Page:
Meh, strategy? I gave up on GW products many years ago, when they figured out that the big money was in selling high priced hero figures, with accompanying game-winning special powers.

    You can have fun games of WHFB / 40K / Epic, but they're all horribly open to abuse by anyone who buys to win. I doubt they even playtest most of their stuff any more.

    Still, I guess that is actually "strategy", in the resource management sense.

  • by Anonymous Coward on Tuesday December 01, 2009 @08:19AM (#30281818)

    Nope, they're not owned by Hasbro. They are, however, run by a solicitor...

  • Lesson of TSR (Score:3, Interesting)

    by markov23 (1187885) on Tuesday December 01, 2009 @08:51AM (#30281994)
    We used to have a company called TSR that behaved this way -- they sued all of the their fans that tried to keep D&D alive and didnt understand the economics of this type of community. When wizards got the license -- regardless of all of the harping on this forum about them -- they embraced this type of community and created the OGL. Their discussion with publishers was we can either fight over each piece off the pie or try and make the pie bigger. It was a completely different approach and it worked amazingly well. GW will figure that out at some point -- or go away like TSR. GW has every right to protect their ip -- it is theirs and they spent a lot of money developing it -- it just may be bad business to go about it the way that they are. And Im sure ill get abused for this next comment -- but with all of the slamming of wizards in this forum about them not being open -- you are confusing open for free. Open is important for the community -- free is not. If free is the most important aspect of a gaming system -- stay away from rpgs -- I play them and I want professional content created by talented people -- and those people like to get paid.
  • by Moryath (553296) on Tuesday December 01, 2009 @09:49AM (#30282420)

    You're joking, right? I can see, MAYBE, on the distributing of scans to keep games in service, but even that pushes the limit when you're talking about games with write-on-and-throw-away tracking sheets.

    Games Jerkshop have no love from me on the storefront area either. You know what they do to regular game shops, right? If you want to carry their "product" and have gamedays/tournaments, they demand 60% of your shelf space, have a list a mile long of "competing products" that you have to agree never to stock, insist you carry a certain dollar-amount of product on shelf at all times and never hold a sale.

    Then, when YOU the game store have built up the community, they plop down an "Official Games Workshop" store half a mile down the road, undercut you by selling everything at a 10% discount (remember, YOU are contractually obligated not even to hold a sale), and deliberately do their best to put you under so that nobody in the area is selling anything but GW games. Hell, at one point they actually tried to put Reaper Miniatures and D&D Miniatures on their "products you will not sell" list.

    I for one think it would be best for the world if Games Jerkshop were to fold tomorrow and their IP scatter to the four winds.

  • Re:Lesson of TSR (Score:3, Interesting)

    by Remus Shepherd (32833) <remus@panix.com> on Tuesday December 01, 2009 @10:54AM (#30283166) Homepage

    Of course, the company that invented the OGL has now abandoned it.

    Which means one of two things. Either they have learned the opposite lesson -- opening your IP is not good for profits -- or every generation of managers forgets the lessons learned by the ones that came before.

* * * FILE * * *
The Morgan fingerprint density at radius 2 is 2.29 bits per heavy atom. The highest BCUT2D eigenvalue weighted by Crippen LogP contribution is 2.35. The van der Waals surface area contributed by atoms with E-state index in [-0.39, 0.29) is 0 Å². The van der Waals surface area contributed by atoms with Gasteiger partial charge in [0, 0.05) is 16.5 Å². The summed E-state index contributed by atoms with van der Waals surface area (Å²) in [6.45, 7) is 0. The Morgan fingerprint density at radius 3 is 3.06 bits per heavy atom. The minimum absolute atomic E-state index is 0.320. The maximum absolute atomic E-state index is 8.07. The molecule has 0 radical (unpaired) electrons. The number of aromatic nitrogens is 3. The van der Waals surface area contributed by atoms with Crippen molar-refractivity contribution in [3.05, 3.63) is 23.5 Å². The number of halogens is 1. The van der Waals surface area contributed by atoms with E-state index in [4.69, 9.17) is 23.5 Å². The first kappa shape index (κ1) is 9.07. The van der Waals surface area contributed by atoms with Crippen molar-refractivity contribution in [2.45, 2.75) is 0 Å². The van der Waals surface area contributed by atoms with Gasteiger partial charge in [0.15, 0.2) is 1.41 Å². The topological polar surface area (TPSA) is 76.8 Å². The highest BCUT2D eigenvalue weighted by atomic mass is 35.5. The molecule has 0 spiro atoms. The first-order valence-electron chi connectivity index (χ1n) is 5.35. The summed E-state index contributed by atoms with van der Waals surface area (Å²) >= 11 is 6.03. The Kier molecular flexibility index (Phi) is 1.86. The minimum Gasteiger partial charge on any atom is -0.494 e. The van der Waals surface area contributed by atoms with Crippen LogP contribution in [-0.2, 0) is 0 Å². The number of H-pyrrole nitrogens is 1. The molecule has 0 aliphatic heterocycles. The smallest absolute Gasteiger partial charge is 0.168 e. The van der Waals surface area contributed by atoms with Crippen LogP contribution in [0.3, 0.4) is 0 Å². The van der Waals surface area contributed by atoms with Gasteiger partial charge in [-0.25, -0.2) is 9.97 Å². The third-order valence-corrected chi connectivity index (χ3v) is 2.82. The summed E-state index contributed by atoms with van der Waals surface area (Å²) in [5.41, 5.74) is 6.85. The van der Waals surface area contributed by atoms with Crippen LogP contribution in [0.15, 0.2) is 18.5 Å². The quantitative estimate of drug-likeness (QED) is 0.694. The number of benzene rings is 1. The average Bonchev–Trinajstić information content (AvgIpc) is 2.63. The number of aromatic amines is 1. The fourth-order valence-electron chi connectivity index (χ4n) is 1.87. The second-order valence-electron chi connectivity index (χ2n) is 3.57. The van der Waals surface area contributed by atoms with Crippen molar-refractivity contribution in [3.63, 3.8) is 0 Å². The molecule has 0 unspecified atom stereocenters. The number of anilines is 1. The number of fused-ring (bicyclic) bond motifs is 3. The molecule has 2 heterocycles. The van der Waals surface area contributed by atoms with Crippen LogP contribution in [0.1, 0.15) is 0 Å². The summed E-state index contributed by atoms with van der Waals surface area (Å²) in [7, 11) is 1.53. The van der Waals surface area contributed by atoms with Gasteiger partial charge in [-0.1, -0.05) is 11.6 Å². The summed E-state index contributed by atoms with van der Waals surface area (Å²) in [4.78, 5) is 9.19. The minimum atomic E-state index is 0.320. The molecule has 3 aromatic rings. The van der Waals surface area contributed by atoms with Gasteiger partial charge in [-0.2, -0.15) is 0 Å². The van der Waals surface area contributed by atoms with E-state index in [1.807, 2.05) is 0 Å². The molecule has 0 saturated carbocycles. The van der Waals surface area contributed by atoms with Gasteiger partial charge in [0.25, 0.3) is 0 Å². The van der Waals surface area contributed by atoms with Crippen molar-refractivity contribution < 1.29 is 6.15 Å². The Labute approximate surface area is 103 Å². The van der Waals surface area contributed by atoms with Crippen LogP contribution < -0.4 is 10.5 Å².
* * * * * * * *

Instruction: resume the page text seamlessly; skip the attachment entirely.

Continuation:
Either way, it doesn't look good for GW's future.

  • by Moryath (553296) on Tuesday December 01, 2009 @11:12AM (#30283458)

    I've seen them kill five stores this way.

    The trick is, they have enough of a player base to seem lucrative (and indeed the store sometimes does make money initially)... UNTIL they deliberately undercut you by plopping down the "Official GW" store half a mile down the road.

    And unless you know that this is what they're going to do ahead of time (none of the stores did, unfortunately) how would you know not to sign the contract? It "looks like" a great deal. You "look like" you're going to get a product monopoly on a product with known interest within a certain area, steady ability to supply the gamers, all the incentive stuff (prizes, ongoing campaign/tournament support, etc) from GW. For the first 2-3 years, the game stores made money on GW merch.

    Then GW smiles broad, stick the knife in your back, and twists. The "Official Games Workshop" store opens up half a mile down the road, and you're stuck holding $40-50k (or more) worth of merch that you can't sell because GW (the same company you signed a contract with!) is undercutting your prices, and cuts you off for prize/tournament support at the same time so you have far less traffic in your store.

    What was really hilarious is that after GW did this to the stores, they closed down half of their own. There's only 2 "Official GW" stores left in my area, because the other three were only there long enough to fuck the existing brick-and-mortar stores that stocked "competing" products. Once the stores were dead, GW left too and directed the gamers to the other "Official" stores 10-20 miles away if they wanted to keep playing at all.

  • by habig (12787) on Tuesday December 01, 2009 @11:44AM (#30283872) Homepage

    They've also introduced, with great fanfare, and then eliminated a whole lot of games. What are some of GW's best games? Mordheim (discontinued), BloodBowl (discontinued, though I expect it will come back now they've got a computer version), Battlefleet Gothic (discontinued)...

    Blood Bowl is actually a post-GW success story, independent of the computer game. The rules have been updated continuously by the player base, which has really cleaned the rough edges off what was already a pretty good game (google on Blood Bowl Living Rulebook). There's also an active tournament scene out there, with an international governing body (NAF) and ladder rankings. One can still buy the basic boxed set from GW (along with packs of team minis), download the current rules .pdf from the net, and play. Or, go buy any of the high-quality 3rd party miniatures out there, download the rulebook, download board-making instructions, and play without giving the Evil Empire a penny. I guess it's hard to sue people for making football-themed fantasy miniatures.